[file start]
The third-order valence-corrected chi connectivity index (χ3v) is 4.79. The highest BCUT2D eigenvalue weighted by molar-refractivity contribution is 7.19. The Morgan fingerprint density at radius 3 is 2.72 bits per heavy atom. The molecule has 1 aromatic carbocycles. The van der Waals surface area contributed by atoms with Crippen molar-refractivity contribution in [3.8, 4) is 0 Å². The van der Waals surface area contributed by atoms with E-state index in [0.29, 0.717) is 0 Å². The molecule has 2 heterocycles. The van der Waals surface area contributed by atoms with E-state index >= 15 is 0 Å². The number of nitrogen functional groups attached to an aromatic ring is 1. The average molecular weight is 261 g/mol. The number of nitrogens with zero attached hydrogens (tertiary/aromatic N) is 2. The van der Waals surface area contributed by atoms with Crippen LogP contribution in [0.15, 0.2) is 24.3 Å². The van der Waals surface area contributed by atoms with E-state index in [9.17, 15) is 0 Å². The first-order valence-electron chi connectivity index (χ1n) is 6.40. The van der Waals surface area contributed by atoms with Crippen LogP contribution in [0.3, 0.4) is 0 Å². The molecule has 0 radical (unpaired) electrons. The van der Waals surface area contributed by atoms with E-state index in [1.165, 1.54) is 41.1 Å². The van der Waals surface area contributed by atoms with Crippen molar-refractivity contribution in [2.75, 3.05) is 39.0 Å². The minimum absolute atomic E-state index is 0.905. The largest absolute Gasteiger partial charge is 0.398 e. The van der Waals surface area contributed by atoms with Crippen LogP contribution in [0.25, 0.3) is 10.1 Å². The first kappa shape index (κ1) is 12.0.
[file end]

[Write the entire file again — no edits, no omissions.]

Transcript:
The third-order valence-corrected chi connectivity index (χ3v) is 4.79. The highest BCUT2D eigenvalue weighted by molar-refractivity contribution is 7.19. The Morgan fingerprint density at radius 3 is 2.72 bits per heavy atom. The molecule has 1 aromatic carbocycles. The van der Waals surface area contributed by atoms with Crippen molar-refractivity contribution in [3.8, 4) is 0 Å². The van der Waals surface area contributed by atoms with E-state index in [0.29, 0.717) is 0 Å². The molecule has 2 heterocycles. The van der Waals surface area contributed by atoms with E-state index >= 15 is 0 Å². The number of nitrogen functional groups attached to an aromatic ring is 1. The average molecular weight is 261 g/mol. The number of nitrogens with zero attached hydrogens (tertiary/aromatic N) is 2. The van der Waals surface area contributed by atoms with Crippen LogP contribution in [0.15, 0.2) is 24.3 Å². The van der Waals surface area contributed by atoms with E-state index in [9.17, 15) is 0 Å². The first-order valence-electron chi connectivity index (χ1n) is 6.40. The van der Waals surface area contributed by atoms with Crippen LogP contribution in [0.3, 0.4) is 0 Å². The molecule has 0 radical (unpaired) electrons. The van der Waals surface area contributed by atoms with E-state index in [1.165, 1.54) is 41.1 Å². The van der Waals surface area contributed by atoms with Crippen molar-refractivity contribution in [2.75, 3.05) is 39.0 Å². The minimum absolute atomic E-state index is 0.905. The largest absolute Gasteiger partial charge is 0.398 e. The van der Waals surface area contributed by atoms with Crippen LogP contribution in [0.25, 0.3) is 10.1 Å². The first kappa shape index (κ1) is 12.0.